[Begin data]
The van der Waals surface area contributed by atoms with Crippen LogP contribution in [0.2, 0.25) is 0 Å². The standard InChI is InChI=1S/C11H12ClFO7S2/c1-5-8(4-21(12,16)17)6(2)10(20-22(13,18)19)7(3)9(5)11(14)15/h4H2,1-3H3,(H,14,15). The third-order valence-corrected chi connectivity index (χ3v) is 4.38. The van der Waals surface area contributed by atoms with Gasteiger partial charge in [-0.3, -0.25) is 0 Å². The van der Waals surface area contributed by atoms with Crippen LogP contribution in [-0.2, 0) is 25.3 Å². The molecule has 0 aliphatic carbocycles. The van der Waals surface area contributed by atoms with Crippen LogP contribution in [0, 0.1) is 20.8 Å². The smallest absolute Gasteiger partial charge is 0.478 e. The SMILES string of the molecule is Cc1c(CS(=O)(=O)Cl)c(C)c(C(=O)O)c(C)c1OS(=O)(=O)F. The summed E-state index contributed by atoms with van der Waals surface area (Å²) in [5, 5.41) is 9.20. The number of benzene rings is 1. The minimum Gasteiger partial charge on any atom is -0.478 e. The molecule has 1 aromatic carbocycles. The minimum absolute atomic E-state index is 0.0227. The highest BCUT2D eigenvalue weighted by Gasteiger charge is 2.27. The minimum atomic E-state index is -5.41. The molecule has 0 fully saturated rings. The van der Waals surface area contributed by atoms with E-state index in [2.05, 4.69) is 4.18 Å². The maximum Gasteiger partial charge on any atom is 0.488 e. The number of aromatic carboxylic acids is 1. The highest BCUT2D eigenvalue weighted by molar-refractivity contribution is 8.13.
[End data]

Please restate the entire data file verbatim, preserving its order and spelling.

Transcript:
The van der Waals surface area contributed by atoms with Crippen LogP contribution in [0.2, 0.25) is 0 Å². The standard InChI is InChI=1S/C11H12ClFO7S2/c1-5-8(4-21(12,16)17)6(2)10(20-22(13,18)19)7(3)9(5)11(14)15/h4H2,1-3H3,(H,14,15). The third-order valence-corrected chi connectivity index (χ3v) is 4.38. The van der Waals surface area contributed by atoms with Gasteiger partial charge in [-0.3, -0.25) is 0 Å². The van der Waals surface area contributed by atoms with Crippen LogP contribution in [-0.2, 0) is 25.3 Å². The molecule has 0 aliphatic carbocycles. The van der Waals surface area contributed by atoms with Crippen LogP contribution in [0, 0.1) is 20.8 Å². The smallest absolute Gasteiger partial charge is 0.478 e. The SMILES string of the molecule is Cc1c(CS(=O)(=O)Cl)c(C)c(C(=O)O)c(C)c1OS(=O)(=O)F. The summed E-state index contributed by atoms with van der Waals surface area (Å²) in [5, 5.41) is 9.20. The number of benzene rings is 1. The minimum Gasteiger partial charge on any atom is -0.478 e. The molecule has 1 aromatic carbocycles. The minimum absolute atomic E-state index is 0.0227. The highest BCUT2D eigenvalue weighted by Gasteiger charge is 2.27. The minimum atomic E-state index is -5.41. The molecule has 0 fully saturated rings. The van der Waals surface area contributed by atoms with E-state index in [2.05, 4.69) is 4.18 Å². The maximum Gasteiger partial charge on any atom is 0.488 e. The number of aromatic carboxylic acids is 1. The highest BCUT2D eigenvalue weighted by molar-refractivity contribution is 8.13.